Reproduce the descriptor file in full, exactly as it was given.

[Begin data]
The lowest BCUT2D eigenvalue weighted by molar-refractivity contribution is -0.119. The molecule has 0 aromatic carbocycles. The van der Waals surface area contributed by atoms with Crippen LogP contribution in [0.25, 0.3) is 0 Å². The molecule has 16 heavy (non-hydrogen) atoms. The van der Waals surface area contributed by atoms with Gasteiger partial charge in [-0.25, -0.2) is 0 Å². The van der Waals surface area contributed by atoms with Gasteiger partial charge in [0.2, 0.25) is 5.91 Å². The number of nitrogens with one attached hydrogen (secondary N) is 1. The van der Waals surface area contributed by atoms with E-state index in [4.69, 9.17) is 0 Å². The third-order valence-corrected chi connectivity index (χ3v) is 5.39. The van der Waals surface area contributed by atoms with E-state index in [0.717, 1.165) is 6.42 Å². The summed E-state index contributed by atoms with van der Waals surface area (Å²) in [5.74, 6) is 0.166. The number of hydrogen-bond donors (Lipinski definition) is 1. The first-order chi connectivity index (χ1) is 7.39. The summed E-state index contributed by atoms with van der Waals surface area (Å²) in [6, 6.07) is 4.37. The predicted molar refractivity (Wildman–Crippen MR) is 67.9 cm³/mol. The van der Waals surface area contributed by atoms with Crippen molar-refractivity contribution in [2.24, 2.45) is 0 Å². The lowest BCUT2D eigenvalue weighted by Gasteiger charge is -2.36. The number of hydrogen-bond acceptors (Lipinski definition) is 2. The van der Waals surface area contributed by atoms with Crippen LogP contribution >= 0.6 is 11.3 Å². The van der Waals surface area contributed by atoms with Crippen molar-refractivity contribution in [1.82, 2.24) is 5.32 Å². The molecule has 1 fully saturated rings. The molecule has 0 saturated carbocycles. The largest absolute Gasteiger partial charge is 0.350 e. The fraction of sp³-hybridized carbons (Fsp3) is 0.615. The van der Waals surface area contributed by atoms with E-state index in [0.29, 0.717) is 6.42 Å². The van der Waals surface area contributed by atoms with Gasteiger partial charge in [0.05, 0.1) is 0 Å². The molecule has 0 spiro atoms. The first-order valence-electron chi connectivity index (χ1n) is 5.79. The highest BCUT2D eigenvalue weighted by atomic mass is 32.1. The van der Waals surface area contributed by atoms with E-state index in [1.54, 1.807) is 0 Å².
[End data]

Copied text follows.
The lowest BCUT2D eigenvalue weighted by molar-refractivity contribution is -0.119. The molecule has 0 aromatic carbocycles. The van der Waals surface area contributed by atoms with Crippen LogP contribution in [0.25, 0.3) is 0 Å². The molecule has 16 heavy (non-hydrogen) atoms. The van der Waals surface area contributed by atoms with Gasteiger partial charge in [-0.25, -0.2) is 0 Å². The van der Waals surface area contributed by atoms with Gasteiger partial charge in [0.2, 0.25) is 5.91 Å². The number of nitrogens with one attached hydrogen (secondary N) is 1. The van der Waals surface area contributed by atoms with E-state index in [4.69, 9.17) is 0 Å². The third-order valence-corrected chi connectivity index (χ3v) is 5.39. The van der Waals surface area contributed by atoms with E-state index in [0.717, 1.165) is 6.42 Å². The summed E-state index contributed by atoms with van der Waals surface area (Å²) in [5.74, 6) is 0.166. The number of hydrogen-bond donors (Lipinski definition) is 1. The first-order chi connectivity index (χ1) is 7.39. The summed E-state index contributed by atoms with van der Waals surface area (Å²) in [6, 6.07) is 4.37. The predicted molar refractivity (Wildman–Crippen MR) is 67.9 cm³/mol. The van der Waals surface area contributed by atoms with Crippen molar-refractivity contribution in [2.24, 2.45) is 0 Å². The lowest BCUT2D eigenvalue weighted by Gasteiger charge is -2.36. The number of hydrogen-bond acceptors (Lipinski definition) is 2. The van der Waals surface area contributed by atoms with Crippen LogP contribution >= 0.6 is 11.3 Å². The van der Waals surface area contributed by atoms with Crippen molar-refractivity contribution in [1.82, 2.24) is 5.32 Å². The molecule has 1 fully saturated rings. The molecule has 0 saturated carbocycles. The largest absolute Gasteiger partial charge is 0.350 e. The fraction of sp³-hybridized carbons (Fsp3) is 0.615. The van der Waals surface area contributed by atoms with E-state index in [0.29, 0.717) is 6.42 Å². The van der Waals surface area contributed by atoms with Gasteiger partial charge in [0.05, 0.1) is 0 Å². The molecule has 0 spiro atoms. The first-order valence-electron chi connectivity index (χ1n) is 5.79. The highest BCUT2D eigenvalue weighted by atomic mass is 32.1. The van der Waals surface area contributed by atoms with E-state index in [1.54, 1.807) is 0 Å².